Telfar Clemens photographed by James Ryang
ONE OF THE MOST IN-DEMAND YOUNG DESIGNERS IS BANKING ON SLOW FASHION, WRITES CLAIRE KALIKMAN. Today I bought a bag. Not just any bag. I won’t even see this bag for 6 months.
But this is a special bag. Exactly what I’ve been looking for.
I recently retired a favourite bag I’ve owned since I was 13 that my brother brought back for me on a trip to Paris. This bag felt like my first grown-up bag - I mean, it came from Paris.
In the intervening eight years, it came with me everywhere, accompanied me on dates, museum visits, doctor’s appointments, and adventures big and small. My most vivid memory of the bag is clutching it in my lap on the crowded Moscow metro, where placing a bag on the seat beside you is akin to a cardinal sin.
So I was devastated when gaping holes appeared in all four corners and I started to lose quarters and pens out the sides. The leather on the straps had worn through. It was time for a new bag.
I really like this bag: it’s the right size, made of “vegan” leather and hopefully durable, has a subtle logo. It comes in oxblood, a color that can also just be called maroon (is it still vegan if it’s called oxblood?) but screams “fashion” when it’s called oxblood.
The Telfar Clemens medium “Shopping Bag” in Oxblood
Now, Clemens is a fashion rebel who refuses to buy into the conventional fashion calendar; he drops product online, at multiple times of the year, when it suits him. But he hadn’t reckoned on the bots. These bags were turning up on resale sights for ten times the price. The designer, a New York-born queer Liberian-American who launched his unisex fashion line in 2004, had set out to create a ‘democratic’ bag, not an exclusive piece that sells for thousands and thousands. But also, he said in a statement, “when thousands of bags sell per second, we can’t even know how many to make. We plan production 6 months in advance, [and] it takes time and money to make bags.”
His pieces are relatively modestly priced, from $150 for a small bag to $257 for a large one. But his Shopping Bags (as he calls them) were being snapped so quickly that it’s difficult to get one at its original price.
To combat all this, for one day only in August, his team announced that they would open a list to buy as many bags as you ‘needed,’ called the “Bag Security Program.” Bots need not apply.
There was a catch (there always is, isn’t there?). You would have to buy into the slow fashion system. That is, you must wait...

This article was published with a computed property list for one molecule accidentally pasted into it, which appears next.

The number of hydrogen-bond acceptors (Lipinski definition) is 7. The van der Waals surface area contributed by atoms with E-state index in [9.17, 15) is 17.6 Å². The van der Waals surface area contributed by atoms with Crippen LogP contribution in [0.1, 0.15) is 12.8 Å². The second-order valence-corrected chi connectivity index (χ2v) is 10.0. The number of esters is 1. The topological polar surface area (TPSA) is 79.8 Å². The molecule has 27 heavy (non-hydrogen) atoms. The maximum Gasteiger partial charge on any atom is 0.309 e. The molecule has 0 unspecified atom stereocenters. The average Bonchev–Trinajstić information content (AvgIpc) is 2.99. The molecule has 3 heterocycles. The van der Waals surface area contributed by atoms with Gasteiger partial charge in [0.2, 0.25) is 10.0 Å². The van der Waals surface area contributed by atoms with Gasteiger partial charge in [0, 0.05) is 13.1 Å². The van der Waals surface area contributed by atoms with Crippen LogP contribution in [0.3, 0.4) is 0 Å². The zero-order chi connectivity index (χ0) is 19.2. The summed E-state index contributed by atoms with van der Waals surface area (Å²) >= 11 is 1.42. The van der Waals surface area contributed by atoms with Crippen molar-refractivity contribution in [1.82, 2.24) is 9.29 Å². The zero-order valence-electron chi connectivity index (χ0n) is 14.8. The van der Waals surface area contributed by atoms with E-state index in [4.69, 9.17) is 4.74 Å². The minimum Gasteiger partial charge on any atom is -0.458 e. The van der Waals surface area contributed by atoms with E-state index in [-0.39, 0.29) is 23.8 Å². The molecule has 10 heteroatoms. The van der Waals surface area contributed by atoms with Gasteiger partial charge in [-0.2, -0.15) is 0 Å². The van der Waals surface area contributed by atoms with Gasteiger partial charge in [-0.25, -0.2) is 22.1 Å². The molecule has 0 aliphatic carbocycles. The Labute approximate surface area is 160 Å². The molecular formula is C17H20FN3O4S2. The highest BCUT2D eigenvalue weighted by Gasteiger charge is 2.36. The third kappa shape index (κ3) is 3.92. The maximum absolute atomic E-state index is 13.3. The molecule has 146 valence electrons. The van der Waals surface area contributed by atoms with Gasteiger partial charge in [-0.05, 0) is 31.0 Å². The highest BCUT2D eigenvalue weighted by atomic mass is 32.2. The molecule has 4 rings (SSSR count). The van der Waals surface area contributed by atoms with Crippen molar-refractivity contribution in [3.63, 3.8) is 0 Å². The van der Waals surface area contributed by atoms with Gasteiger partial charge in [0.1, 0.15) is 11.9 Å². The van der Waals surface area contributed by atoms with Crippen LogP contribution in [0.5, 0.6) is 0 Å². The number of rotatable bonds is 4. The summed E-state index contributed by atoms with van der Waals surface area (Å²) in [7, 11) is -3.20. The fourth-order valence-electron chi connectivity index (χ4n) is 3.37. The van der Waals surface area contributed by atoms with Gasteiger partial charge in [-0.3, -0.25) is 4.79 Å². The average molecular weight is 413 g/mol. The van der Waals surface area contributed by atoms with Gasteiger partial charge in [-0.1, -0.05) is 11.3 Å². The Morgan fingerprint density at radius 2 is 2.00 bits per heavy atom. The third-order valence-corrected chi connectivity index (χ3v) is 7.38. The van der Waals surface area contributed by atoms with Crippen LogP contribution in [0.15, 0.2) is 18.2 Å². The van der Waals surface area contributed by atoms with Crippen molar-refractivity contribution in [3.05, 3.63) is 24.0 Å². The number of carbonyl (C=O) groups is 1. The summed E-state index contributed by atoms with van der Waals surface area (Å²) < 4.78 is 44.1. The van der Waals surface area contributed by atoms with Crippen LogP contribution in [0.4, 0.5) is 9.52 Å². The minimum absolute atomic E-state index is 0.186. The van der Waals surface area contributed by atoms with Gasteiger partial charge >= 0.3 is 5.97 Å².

Clemens’ team will produce thousands of bags, but the the batch won’t be ready for at least 6 months.
People, by human nature, do not like waiting, and we’re not used to it - the fast fashion system has made it easy for us to satisfy every fashion whim immediately.
Clemens’ idea is both ideological and practical: to show people that good things are worth waiting for, and because he runs a small business, to have the runway to produce the bags with the upfront financing. There’s also the added benefit that the on-demand model limits waste and extra inventory. One of the rules of the Bag Security Program, along with “be cool,” is that no alterations or cancellations are allowed, thus ensuring that his team won’t be left with any unsold inventory. As the pandemic leaves retailers all over the world with loads of unsold inventory, Clemens may be showcasing the mode of the future.
According to Telfar’s website, he set out to “make clothes that do not exist on the market - just as you do not exist in the world.” The brand tagline is “not for you, for everyone.” I’m fine with waiting. It gives me time to think about what I’ll do and where I’ll go with this bag. I’m a soon-to-be college graduate and this will be my first-real-job bag. I picture myself in a jaunty beret and fabulous coat, tromping through one of the major fashion cities, with this bag on my shoulder. Or sitting in a cafe and pulling out my notebook and writing down ideas for my next story.
My bag is supposed to arrive by January 15th. I have no idea where I will be or what I will be doing on January 15th. And that makes it all the more thrilling to imagine.
Claire Kalikman is Wardrobe Crisis Magazine’s content editor. Read her essay on the future of rental here.